The proposal comes in a report published by the Mayor's London Music Venues Taskforce today, which claims that a third of the capital’s live music venues have closed their doors since 2007.
Iconic sites including the Astoria and the Marquee Club are among the 48 venues which have ceased trading – leaving just 88 remaining.
Plans to halt the decline include the appointment of a Night Mayor tasked with ‘bringing together night-time businesses, local authorities and emergency services to help the late-night economy thrive’.
The report also proposes shifting the responsibility for dealing with noise complaints to developers if housing is constructed close to an existing late-night venue.
The Night Time Industries Association (NTIA) has welcomed the plans as ‘an important step in recognizing the value of bars, nightclubs, restaurants, festivals and pop ups’.
However, the group is arguing that the plans should be extended to include all late-night venues, instead of just those hosting live music.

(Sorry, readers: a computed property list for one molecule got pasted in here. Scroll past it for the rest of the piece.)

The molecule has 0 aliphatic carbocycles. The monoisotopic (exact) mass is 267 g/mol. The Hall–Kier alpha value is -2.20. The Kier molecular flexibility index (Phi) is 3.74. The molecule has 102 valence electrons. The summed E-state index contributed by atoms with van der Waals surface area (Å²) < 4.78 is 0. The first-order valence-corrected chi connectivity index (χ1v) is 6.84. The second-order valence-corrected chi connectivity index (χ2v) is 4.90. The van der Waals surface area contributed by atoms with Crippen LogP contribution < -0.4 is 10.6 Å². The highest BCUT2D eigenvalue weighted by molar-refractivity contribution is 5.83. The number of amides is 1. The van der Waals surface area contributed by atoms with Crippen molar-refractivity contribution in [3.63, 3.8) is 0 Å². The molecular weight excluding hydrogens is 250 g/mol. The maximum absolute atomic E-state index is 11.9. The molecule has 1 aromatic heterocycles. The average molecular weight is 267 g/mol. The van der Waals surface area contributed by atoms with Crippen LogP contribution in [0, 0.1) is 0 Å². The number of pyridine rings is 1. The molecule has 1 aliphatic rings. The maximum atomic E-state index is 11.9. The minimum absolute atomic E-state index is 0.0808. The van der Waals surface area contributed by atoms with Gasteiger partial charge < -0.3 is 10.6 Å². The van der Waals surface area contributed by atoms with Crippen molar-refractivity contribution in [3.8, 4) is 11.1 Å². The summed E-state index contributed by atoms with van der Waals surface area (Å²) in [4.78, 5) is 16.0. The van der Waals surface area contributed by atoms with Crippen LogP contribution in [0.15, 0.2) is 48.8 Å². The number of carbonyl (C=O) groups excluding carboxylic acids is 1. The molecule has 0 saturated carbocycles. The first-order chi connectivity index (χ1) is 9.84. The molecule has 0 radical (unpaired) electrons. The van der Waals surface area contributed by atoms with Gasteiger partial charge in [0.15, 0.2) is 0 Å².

Alan Miller, NTIA chairman, said: “As with moving next to an airport or motorway, when an area already has a vibrant nightlife and night time economy, the London Plan should protect the vitally important economic and cultural activity that is one of the few dynamic areas in UK business and which is at the heart of our cities and high streets.”
The group is also calling for a scheme to stabilise ‘enormous’ London rents driven up by residents eager to live close to thriving late night areas and pressures on lack of space and housing.
The NTIA said in a statement: “This key recommendation would encourage developers to work with night time owners and operators and house them in future developments of all sizes to ensure the ongoing health of the sector – which benefits and adds value to the city and area as a whole.”
According to an NTIA report released in June, the night-time economy has continued to grow throughout the global recession and now accounts for nearly six per cent of GDP.